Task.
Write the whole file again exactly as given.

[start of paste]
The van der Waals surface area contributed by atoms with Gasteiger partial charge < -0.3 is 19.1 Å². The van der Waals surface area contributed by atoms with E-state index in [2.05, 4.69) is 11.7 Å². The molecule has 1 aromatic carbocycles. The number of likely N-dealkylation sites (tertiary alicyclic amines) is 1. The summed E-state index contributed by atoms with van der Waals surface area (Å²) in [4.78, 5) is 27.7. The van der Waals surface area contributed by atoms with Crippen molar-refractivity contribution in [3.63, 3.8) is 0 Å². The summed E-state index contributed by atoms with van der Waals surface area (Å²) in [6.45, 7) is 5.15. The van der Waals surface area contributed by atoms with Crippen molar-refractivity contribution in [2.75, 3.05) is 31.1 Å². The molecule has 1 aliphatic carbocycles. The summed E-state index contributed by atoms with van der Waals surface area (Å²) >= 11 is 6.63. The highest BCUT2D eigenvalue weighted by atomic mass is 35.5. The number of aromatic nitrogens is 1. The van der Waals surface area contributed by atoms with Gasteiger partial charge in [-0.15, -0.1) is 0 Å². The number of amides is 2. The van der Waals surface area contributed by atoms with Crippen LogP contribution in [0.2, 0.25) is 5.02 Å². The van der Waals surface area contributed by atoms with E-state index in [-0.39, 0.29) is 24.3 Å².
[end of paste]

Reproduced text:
The van der Waals surface area contributed by atoms with Gasteiger partial charge < -0.3 is 19.1 Å². The van der Waals surface area contributed by atoms with E-state index in [2.05, 4.69) is 11.7 Å². The molecule has 1 aromatic carbocycles. The number of likely N-dealkylation sites (tertiary alicyclic amines) is 1. The summed E-state index contributed by atoms with van der Waals surface area (Å²) in [4.78, 5) is 27.7. The van der Waals surface area contributed by atoms with Crippen molar-refractivity contribution in [3.63, 3.8) is 0 Å². The summed E-state index contributed by atoms with van der Waals surface area (Å²) in [6.45, 7) is 5.15. The van der Waals surface area contributed by atoms with Crippen molar-refractivity contribution in [2.75, 3.05) is 31.1 Å². The molecule has 1 aliphatic carbocycles. The summed E-state index contributed by atoms with van der Waals surface area (Å²) >= 11 is 6.63. The highest BCUT2D eigenvalue weighted by atomic mass is 35.5. The number of aromatic nitrogens is 1. The van der Waals surface area contributed by atoms with Gasteiger partial charge in [-0.15, -0.1) is 0 Å². The number of amides is 2. The van der Waals surface area contributed by atoms with Crippen LogP contribution in [0.2, 0.25) is 5.02 Å². The van der Waals surface area contributed by atoms with E-state index in [-0.39, 0.29) is 24.3 Å².